Some years ago, I reviewed three, once very obscure, mystery novels by John Bude, The Cornish Coast Murder (1935), The Cheltenham Square Murder (1937) and Death on the Riviera (1952), which were well written and amusing enough, but thinly plotted and flimsily clued – striking me as stories about detectives rather than detective stories. So my interest in Bude had waned over the years until the British Library announced a twofer volume with a hard-to-find, long out-of-print locked room mystery was scheduled for 2020! Well, that was enough to get me back on board. I'm easy like that.
Earlier this year, the British Library released Death Knows No Calendar (1942) together with Death in White Pyjamas (1944) in a single volume and these novels promised to be very different from his Detective-Inspector Meredith series. Very different.
Death Knows No Calendar is one of only two of Bude's impossible crime novels, preceded by Death on Paper (1940), which is listed in Robert Adey's Locked Room Murders (1991) with a murder inside a locked studio and an inexplicable disappearance. A pretty little puzzle posing a challenge not to one of Bude's intelligent and sympathetic policeman, but an affable and enthusiastic amateur detective, Major Tom Boddy, who gorged himself on detective stories – accumulating "a vast knowledge of time-factors, alibis, motives, ballistics, moulage, photo-micography and police procedure." Major Boddy is assisted by "a small bird-like man," Syd Gammon, who had once been his batman. And he plays his role in helping to find the key to this locked room puzzle.
Lydia Ardunel is an accomplished painter and one of the leading lights of the village, Beckwood, but she's a woman of "twisted values" who moved through "the world perfectly aware of the spells she cast over others less gifted."
Five years ago, Lydia seduced the preacher, Reverend Peter Swale-Reid, whose soul and religion has been torn apart over his mistake. Always living in fear that his parishioners suspected and secretly looked upon him as a hypocrite unworthy to be their spiritual guide. Stanley Hawkinge is a simpleminded, but an honest, hardworking farmer, who had "burst into a great erotic conflagration at the age of twenty-eight" and had been pathetically devoted to Lydia for ten years – until he met someone else. Something that did not sit well with Lydia. Lastly, there's Lydia's husband, John Ardunel, who used to be an actor and his marriage to Lydia had "hauled him at a single pull out of obscurity and poverty," but deep down he hated his wife with "a cold and calculated hatred."
So there you have all the ingredients for a nice little murder mystery! A victim practically tailor-made to be murdered. A cozy circle of potential murderers equipped with motives and alibis. A whole series of strange events in the parish preceding the murder. One evening, Major Boddy hears the news that Lydia has been found dead in her studio, following a gunshot, with a Colt. 45 by her side. The door was locked on the inside with the key stuck inside the lock. The window was securely locked with the curtains drawn and the fixed skylight can't be opened. So, on the surface, it looks like a clear case of suicide, but a closer examination of the wound and position of the gun opens the possibility of murder.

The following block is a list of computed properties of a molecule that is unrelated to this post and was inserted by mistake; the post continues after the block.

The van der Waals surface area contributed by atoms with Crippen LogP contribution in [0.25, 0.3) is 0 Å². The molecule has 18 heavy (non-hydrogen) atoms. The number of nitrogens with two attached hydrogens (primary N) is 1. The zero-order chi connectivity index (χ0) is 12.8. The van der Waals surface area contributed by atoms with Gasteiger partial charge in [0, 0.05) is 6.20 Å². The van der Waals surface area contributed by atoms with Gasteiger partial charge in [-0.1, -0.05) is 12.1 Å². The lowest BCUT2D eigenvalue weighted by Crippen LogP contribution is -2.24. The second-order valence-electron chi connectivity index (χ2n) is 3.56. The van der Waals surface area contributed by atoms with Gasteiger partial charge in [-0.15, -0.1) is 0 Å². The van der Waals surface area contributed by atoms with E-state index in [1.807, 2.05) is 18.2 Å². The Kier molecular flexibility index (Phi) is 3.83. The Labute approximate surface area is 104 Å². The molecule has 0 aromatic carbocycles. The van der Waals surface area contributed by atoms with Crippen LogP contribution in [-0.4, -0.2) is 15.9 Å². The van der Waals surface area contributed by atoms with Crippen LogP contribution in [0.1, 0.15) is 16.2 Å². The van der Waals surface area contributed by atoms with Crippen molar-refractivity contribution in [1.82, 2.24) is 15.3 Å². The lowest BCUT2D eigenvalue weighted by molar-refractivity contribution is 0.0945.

Nonetheless, the locked situation of the studio convinced the jury to return a verdict of suicide at the inquest and gives Major Boddy a freehand to begin playing amateur detective.
Major Boddy not only has to figure out who of the small group of suspects shot Lydia, but how he get, or out, of the locked studio. A peach of a problem sweetened when they're all armed with "impregnable alibis" and one of the suspects goes missing! And there are more problems and puzzles on the horizon to contend with. Such as a car that vanishes practically in front of Major Boddy and an ingenious, mechanical crime/alibi very late into the story (murderer is already known by then).
So you can probably understand why I liked Death Knows No Calendar so much. It has a lively amateur detective who brings the same kind of energy to the investigation as Anthony Berkeley's Roger Sheringham. A galore of alibis reminiscent of Christopher Bush and John Dickson Carr's dedication to the locked room mystery, but plotted with the technical know-all of a John Rhode novel and Death Knows No Calendar actually reminded me of Invisible Weapons (1938) – which share some (superficial) resemblances when it comes to tricks and structure. This book gives you something, usually the best, from all those writers.
Death Knows No Calendar is purely a how-was-it-done with the murderer's identity becoming more, and more, obvious with each passing chapter and emerges long before the final chapter comes around. A lot trickier is destroying this person's alibi or figuring out how Lydia was killed while all alone inside a locked room. And proving it! Major Boddy has to conclude that the murder was the work of "a deft and brilliant artist in crime" who created "a murder de luxe."
Admittedly, the schemes and tricks hatched by the murderer are, perhaps, too workmanlike and mechanical in nature to be artistically labeled de luxe, but the whole plot is a fine example of good, old-fashioned craftsmanship without getting the story bogged down in technical details.
So, all in all, Death Knows No Calendar was the polar opposite of my previous encounters with Bude. A clever, resourceful and engagingly written detective novel with a crammed plot that left me wanting more! Needless to say, you can expect a review of Death in White Pyjamas before too long.